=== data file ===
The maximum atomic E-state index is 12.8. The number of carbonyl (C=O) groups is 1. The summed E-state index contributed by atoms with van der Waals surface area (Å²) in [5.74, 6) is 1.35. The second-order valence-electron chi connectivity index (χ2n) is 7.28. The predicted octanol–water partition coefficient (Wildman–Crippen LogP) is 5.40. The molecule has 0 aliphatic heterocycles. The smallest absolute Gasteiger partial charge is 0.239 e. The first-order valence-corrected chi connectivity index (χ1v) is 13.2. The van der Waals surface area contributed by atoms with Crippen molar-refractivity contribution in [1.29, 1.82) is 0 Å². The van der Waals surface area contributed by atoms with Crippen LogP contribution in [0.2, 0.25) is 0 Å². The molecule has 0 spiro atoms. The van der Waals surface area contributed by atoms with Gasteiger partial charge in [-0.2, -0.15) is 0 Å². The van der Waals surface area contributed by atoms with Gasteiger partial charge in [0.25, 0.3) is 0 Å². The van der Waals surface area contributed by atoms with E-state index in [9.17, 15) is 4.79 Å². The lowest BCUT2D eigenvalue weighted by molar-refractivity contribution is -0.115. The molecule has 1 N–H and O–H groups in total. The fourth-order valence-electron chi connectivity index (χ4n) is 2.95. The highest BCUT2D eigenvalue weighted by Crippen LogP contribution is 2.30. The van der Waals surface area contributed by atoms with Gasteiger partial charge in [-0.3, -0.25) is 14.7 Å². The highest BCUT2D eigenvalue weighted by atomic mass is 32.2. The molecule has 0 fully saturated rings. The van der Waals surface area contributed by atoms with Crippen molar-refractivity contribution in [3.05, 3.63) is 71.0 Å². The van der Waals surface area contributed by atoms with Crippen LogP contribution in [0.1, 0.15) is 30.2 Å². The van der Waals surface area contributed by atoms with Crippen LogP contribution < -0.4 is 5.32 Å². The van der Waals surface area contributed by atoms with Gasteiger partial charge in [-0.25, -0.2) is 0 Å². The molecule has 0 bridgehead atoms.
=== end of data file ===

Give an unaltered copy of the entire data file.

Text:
The maximum atomic E-state index is 12.8. The number of carbonyl (C=O) groups is 1. The summed E-state index contributed by atoms with van der Waals surface area (Å²) in [5.74, 6) is 1.35. The second-order valence-electron chi connectivity index (χ2n) is 7.28. The predicted octanol–water partition coefficient (Wildman–Crippen LogP) is 5.40. The molecule has 0 aliphatic heterocycles. The smallest absolute Gasteiger partial charge is 0.239 e. The first-order valence-corrected chi connectivity index (χ1v) is 13.2. The van der Waals surface area contributed by atoms with Crippen molar-refractivity contribution in [1.29, 1.82) is 0 Å². The van der Waals surface area contributed by atoms with Crippen LogP contribution in [0.2, 0.25) is 0 Å². The molecule has 0 spiro atoms. The van der Waals surface area contributed by atoms with Gasteiger partial charge in [-0.2, -0.15) is 0 Å². The van der Waals surface area contributed by atoms with Gasteiger partial charge in [0.25, 0.3) is 0 Å². The van der Waals surface area contributed by atoms with E-state index in [9.17, 15) is 4.79 Å². The lowest BCUT2D eigenvalue weighted by molar-refractivity contribution is -0.115. The molecule has 1 N–H and O–H groups in total. The fourth-order valence-electron chi connectivity index (χ4n) is 2.95. The highest BCUT2D eigenvalue weighted by Crippen LogP contribution is 2.30. The van der Waals surface area contributed by atoms with Gasteiger partial charge in [-0.3, -0.25) is 14.7 Å². The highest BCUT2D eigenvalue weighted by atomic mass is 32.2. The molecule has 0 fully saturated rings. The van der Waals surface area contributed by atoms with Crippen molar-refractivity contribution in [3.05, 3.63) is 71.0 Å². The van der Waals surface area contributed by atoms with Crippen LogP contribution in [0.1, 0.15) is 30.2 Å². The van der Waals surface area contributed by atoms with Crippen LogP contribution < -0.4 is 5.32 Å². The van der Waals surface area contributed by atoms with Gasteiger partial charge in [-0.25, -0.2) is 0 Å². The molecule has 0 bridgehead atoms.